Major Windows 10 security flaw leaves your PC vulnerable – but there’s a quick fix

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It has recently emerged that Windows 10 is suffering from a very serious security flaw that’s preventing the Windows Sandbox and Windows Defender Application Guard (WDAG) from opening – which is leaving some PCs vulnerable to attack.

In case you’ve never heard of them, these two features are important tools that can keep your Windows 10 PC safe, so if they are failing to start, that’s pretty concerning.

Windows Sandbox is a tool that allows you to run applications in an isolated environment away from your system files and settings. If you were to run a malicious app in Windows Sandbox, it would not be able to access your important and private files.

Meanwhile, Windows Defender Application Guard is a tool that is used to protect people using Windows 10’s default web browser, Edge, from online attacks.

According to Microsoft (as reported by TechDows), PCs running Windows 10 Pro and Windows 10 Enterprise, versions 1903, 1909, and 2004 (the three latest updates to Windows 10) are affected.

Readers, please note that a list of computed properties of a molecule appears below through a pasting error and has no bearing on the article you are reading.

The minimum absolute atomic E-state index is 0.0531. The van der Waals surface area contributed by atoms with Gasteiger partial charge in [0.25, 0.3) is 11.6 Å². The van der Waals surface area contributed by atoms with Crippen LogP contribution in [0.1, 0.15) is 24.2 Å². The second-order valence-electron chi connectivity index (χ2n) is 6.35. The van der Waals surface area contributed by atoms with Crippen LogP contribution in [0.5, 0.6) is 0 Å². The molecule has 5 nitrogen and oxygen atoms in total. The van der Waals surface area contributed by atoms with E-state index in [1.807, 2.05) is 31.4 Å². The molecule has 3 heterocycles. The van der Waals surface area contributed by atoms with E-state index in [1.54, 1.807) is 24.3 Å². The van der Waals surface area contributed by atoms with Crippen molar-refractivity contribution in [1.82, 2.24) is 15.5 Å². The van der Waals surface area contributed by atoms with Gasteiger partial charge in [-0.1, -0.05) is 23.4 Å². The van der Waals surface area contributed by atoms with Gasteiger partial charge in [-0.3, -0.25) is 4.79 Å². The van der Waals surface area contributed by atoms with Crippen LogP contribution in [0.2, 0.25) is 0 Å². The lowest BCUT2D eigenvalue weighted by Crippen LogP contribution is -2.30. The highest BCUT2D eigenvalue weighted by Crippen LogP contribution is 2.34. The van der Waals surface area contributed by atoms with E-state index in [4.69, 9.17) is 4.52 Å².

What happens and how to fix it

A support document from Microsoft states that the two apps will display the following errors when they try – and fail – to start: 

  • E_PATHNOTFOUND (0x80070003)

As you can imagine, having these two important security tools not loading is not good, but the good news is that it can be fixed relatively easily – all you need to do is restart your device and the tools should load normally.

While that is pretty simple, it’s still not ideal, as restarting your PC just to ensure some tools load properly can be disruptive. There’s also the danger that some users will miss the error messages, and continue to use their PCs under the impression that the security tools have loaded correctly.

Microsoft is aware of the issue, however, and is working on a permanent fix for the problem, which will be included in a future Windows 10 update.

Until then, however, you should make sure you keep an eye out for those error messages, and if you rely on those tools, make sure they are running as they are supposed to.

Matt Hanson
Managing Editor, Core Tech

Matt is TechRadar's Managing Editor for Core Tech, looking after computing and mobile technology. Having written for a number of publications such as PC Plus, PC Format, T3 and Linux Format, there's no aspect of technology that Matt isn't passionate about, especially computing and PC gaming. Ever since he got an Amiga A500+ for Christmas in 1991, he's loved using (and playing on) computers, and will talk endlessly about how The Secret of Monkey Island is the best game ever made.